According to Peter Mancina, a political anthropologist at Oxford University who is writing a book on sanctuary cities, a lack of information about the complaint process also contributes to a discrepancy between the number of sanctuary violations reported to official government bodies and the number of violations victim communities say actually occur.

“There’s likely way more immigration enforcement cooperation, threats, and violations of the sanctuary ordinance that are actually being reported,” said Mancina.

Another factor that may discourage complaints, Mancina said, is lack of punitive action.

Between 2004 and 2012, 12 sanctuary law violation complaints were filed with the Department of Police Accountability. Of these, only three were sustained and none resulted in punitive action enforced on the violator, according to Mancina’s research.

In the seven years since then, seven more complaints have been filed and just two sustained, according to quarterly Sunshine Reports.

In one 2016 incident, a 33-year-old undocumented man from El Salvador was turned over to ICE while trying to report a stolen car at a local police station. Although he was awarded a settlement of $190,000 two years after the incident, the officers involved only received a warning and were never disciplined, The Examiner reported.

On another occasion, in 2017, a police officer identified as Joshua Fry was caught on video by an undercover NBC camera crew yelling deportation threats at Asian and Hispanic men in downtown San Francisco. The investigation into the incident took over a year and, by the time the officer had been found to have violated sanctuary policies he had already left the department voluntarily, according to Mancina.

“I see why people don’t have faith in the complaint process,” Mancina said. “In this era, as Trump is making people feel empowered to participate in immigration enforcement, police officers who don’t agree with the ethics of sanctuary… and just want to see people get deported, may take more liberties to do that. And (the undocumented) are scared.”

Trump vs. Sanctuary

Many feel that the Trump Administration’s rhetoric around immigration has been harmful to immigrant communities in San Francisco.

Lin, Berrera and Carrasco said Trump is normalizing hate speech and prejudiced narratives about immigrants and undocumented communities.

Berrera said Trump has given people “permission to be outspoken” about beliefs they already held. “If people in power can do it, they think anybody can do it,” he said.

However, Trump may have also helped solidify support at the local level for sanctuary laws.

“The Board of Supervisors, and even to some extent the Mayor’s Office, has been more unified in defending sanctuary because there’s this clear outside threat that is absolutely racist, anti-immigrant and engaging in white nationalism,” said Angela Chan, a former police commissioner and a criminal justice attorney at the local civil rights organization Asian Americans Advancing Justice.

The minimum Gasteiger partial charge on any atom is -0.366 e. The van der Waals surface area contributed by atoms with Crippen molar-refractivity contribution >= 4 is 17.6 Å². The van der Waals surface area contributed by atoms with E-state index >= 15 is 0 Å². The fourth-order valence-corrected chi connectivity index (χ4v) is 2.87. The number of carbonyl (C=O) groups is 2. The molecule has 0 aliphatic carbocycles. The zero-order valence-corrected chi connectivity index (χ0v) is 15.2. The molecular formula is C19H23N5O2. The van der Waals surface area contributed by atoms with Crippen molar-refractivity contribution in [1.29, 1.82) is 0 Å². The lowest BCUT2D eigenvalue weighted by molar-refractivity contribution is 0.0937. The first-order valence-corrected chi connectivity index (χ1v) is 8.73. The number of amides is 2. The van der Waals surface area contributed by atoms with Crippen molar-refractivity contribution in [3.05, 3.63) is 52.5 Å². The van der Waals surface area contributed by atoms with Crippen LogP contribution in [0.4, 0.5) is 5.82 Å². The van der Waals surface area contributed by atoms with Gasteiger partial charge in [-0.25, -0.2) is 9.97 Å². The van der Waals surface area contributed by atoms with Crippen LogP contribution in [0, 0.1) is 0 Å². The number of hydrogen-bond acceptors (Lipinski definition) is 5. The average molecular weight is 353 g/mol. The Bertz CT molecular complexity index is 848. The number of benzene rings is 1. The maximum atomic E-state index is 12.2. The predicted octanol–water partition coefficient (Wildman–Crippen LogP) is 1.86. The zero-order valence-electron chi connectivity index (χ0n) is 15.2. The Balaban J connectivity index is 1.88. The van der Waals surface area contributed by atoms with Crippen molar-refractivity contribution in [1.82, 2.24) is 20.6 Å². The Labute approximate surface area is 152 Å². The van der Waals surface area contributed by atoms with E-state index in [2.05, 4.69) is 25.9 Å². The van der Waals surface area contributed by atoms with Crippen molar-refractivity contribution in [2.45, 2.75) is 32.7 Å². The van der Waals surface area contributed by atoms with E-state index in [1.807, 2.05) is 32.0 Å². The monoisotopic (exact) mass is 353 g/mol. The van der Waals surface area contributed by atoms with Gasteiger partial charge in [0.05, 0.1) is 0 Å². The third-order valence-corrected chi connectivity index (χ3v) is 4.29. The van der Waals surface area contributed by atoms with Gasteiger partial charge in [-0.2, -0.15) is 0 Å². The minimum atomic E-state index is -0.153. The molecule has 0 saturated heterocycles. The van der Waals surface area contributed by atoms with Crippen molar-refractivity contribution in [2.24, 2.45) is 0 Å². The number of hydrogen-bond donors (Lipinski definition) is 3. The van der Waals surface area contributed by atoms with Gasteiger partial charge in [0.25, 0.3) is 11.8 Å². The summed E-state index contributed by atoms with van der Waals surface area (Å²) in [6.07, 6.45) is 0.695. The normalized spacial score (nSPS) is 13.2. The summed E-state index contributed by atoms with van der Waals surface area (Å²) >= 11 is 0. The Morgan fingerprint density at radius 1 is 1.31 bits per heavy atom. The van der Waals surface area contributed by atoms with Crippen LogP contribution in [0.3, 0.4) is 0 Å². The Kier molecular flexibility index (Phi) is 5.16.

Between 2017 and 2019, San Francisco filed and won three action lawsuits against the federal administration to protect local sanctuary laws and immigrant rights, Chan pointed out.

However, former Supervisor David Campos, a formerly undocumented immigrant, said The City should continue to be vigilant.

Campos, who was born in Guatemala, crossed the border as a boy into the United States in 1985 on his second attempt four years before sanctuary was written into law.

Growing up, he said, he was often assumed to be “dumb” because he spoke English with an accent and mistreated because of his appearance.

Today, Latinos are being targeted and demonized today more than ever by a “president that embodies racism and xenophobia,” he said.

“There is a war on immigrants that is waging on the national level and there are different battles that come out of that war,” Campos said, citing Trump’s efforts to cut the DACA program and ICE’s use of local surveillance systems to identify, target and deport undocumented immigrants in sanctuary cities as examples.

Campos agreed with Lin that, either way, The City’s sanctuary laws cannot be these communities’ only protection.

He called for better education around the benefits of immigration and the effects of mass deportations and enhanced funding for public services and community-based organizations that support, sustain and serve local immigrant communities.

“I am proud that San Francisco is pushing back against efforts to turn back the clock. I am very proud of the fact that there is unity among our elected officials to preserve our sanctuary status… But I think we can’t be satisfied with what we have done,” Campos said.

He added: “We are in this society only as strong as those who have the least. We have to lift everyone up.”